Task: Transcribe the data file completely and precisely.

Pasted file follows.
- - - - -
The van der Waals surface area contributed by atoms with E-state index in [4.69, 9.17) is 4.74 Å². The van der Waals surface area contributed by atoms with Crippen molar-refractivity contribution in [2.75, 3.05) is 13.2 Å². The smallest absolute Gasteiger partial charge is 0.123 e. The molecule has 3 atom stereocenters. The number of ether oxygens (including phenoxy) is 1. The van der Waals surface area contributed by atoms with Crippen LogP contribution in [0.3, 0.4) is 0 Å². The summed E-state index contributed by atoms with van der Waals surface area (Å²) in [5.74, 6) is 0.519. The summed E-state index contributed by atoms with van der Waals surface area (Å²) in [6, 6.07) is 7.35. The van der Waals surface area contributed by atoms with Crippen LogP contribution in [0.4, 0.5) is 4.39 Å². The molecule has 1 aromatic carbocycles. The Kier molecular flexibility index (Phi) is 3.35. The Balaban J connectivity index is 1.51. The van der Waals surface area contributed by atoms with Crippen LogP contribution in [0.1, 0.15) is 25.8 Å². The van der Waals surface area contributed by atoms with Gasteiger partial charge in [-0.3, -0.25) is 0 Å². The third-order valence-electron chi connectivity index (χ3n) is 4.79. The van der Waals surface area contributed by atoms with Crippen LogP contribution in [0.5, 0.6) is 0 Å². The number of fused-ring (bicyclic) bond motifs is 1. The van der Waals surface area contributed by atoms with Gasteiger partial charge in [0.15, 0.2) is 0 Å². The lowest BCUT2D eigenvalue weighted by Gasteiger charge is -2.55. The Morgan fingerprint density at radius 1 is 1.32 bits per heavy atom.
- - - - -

The van der Waals surface area contributed by atoms with E-state index in [4.69, 9.17) is 4.74 Å². The van der Waals surface area contributed by atoms with Crippen molar-refractivity contribution in [2.75, 3.05) is 13.2 Å². The smallest absolute Gasteiger partial charge is 0.123 e. The molecule has 3 atom stereocenters. The number of ether oxygens (including phenoxy) is 1. The van der Waals surface area contributed by atoms with Crippen LogP contribution in [0.3, 0.4) is 0 Å². The summed E-state index contributed by atoms with van der Waals surface area (Å²) in [5.74, 6) is 0.519. The summed E-state index contributed by atoms with van der Waals surface area (Å²) in [6, 6.07) is 7.35. The van der Waals surface area contributed by atoms with Crippen LogP contribution in [0.4, 0.5) is 4.39 Å². The molecule has 1 aromatic carbocycles. The Kier molecular flexibility index (Phi) is 3.35. The Balaban J connectivity index is 1.51. The van der Waals surface area contributed by atoms with Crippen LogP contribution in [0.1, 0.15) is 25.8 Å². The van der Waals surface area contributed by atoms with Gasteiger partial charge in [-0.3, -0.25) is 0 Å². The third-order valence-electron chi connectivity index (χ3n) is 4.79. The van der Waals surface area contributed by atoms with Crippen LogP contribution in [0.5, 0.6) is 0 Å². The number of fused-ring (bicyclic) bond motifs is 1. The van der Waals surface area contributed by atoms with Gasteiger partial charge in [0.15, 0.2) is 0 Å². The lowest BCUT2D eigenvalue weighted by Gasteiger charge is -2.55. The Morgan fingerprint density at radius 1 is 1.32 bits per heavy atom.